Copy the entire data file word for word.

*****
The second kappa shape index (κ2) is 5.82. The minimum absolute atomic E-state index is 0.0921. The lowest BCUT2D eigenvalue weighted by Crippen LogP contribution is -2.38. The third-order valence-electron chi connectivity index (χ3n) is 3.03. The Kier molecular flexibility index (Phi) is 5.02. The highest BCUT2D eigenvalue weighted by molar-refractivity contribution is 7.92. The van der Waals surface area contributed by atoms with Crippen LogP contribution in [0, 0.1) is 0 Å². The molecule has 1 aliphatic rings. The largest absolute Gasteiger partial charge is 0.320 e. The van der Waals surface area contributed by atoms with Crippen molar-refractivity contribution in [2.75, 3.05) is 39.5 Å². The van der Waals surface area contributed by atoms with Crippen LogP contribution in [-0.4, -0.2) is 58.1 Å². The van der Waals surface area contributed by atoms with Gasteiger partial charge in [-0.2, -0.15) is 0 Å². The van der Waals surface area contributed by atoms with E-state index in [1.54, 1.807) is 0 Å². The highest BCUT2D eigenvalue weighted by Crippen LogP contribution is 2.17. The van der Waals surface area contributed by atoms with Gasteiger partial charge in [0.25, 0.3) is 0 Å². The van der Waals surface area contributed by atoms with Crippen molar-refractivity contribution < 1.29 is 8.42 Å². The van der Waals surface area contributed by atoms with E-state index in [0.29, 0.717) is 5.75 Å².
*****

The second kappa shape index (κ2) is 5.82. The minimum absolute atomic E-state index is 0.0921. The lowest BCUT2D eigenvalue weighted by Crippen LogP contribution is -2.38. The third-order valence-electron chi connectivity index (χ3n) is 3.03. The Kier molecular flexibility index (Phi) is 5.02. The highest BCUT2D eigenvalue weighted by molar-refractivity contribution is 7.92. The van der Waals surface area contributed by atoms with Crippen LogP contribution in [0, 0.1) is 0 Å². The molecule has 1 aliphatic rings. The largest absolute Gasteiger partial charge is 0.320 e. The van der Waals surface area contributed by atoms with Crippen molar-refractivity contribution in [2.75, 3.05) is 39.5 Å². The van der Waals surface area contributed by atoms with Crippen LogP contribution in [-0.4, -0.2) is 58.1 Å². The van der Waals surface area contributed by atoms with Gasteiger partial charge in [-0.2, -0.15) is 0 Å². The van der Waals surface area contributed by atoms with E-state index in [1.54, 1.807) is 0 Å². The highest BCUT2D eigenvalue weighted by Crippen LogP contribution is 2.17. The van der Waals surface area contributed by atoms with Gasteiger partial charge in [0.25, 0.3) is 0 Å². The van der Waals surface area contributed by atoms with Crippen molar-refractivity contribution < 1.29 is 8.42 Å². The van der Waals surface area contributed by atoms with E-state index in [0.29, 0.717) is 5.75 Å².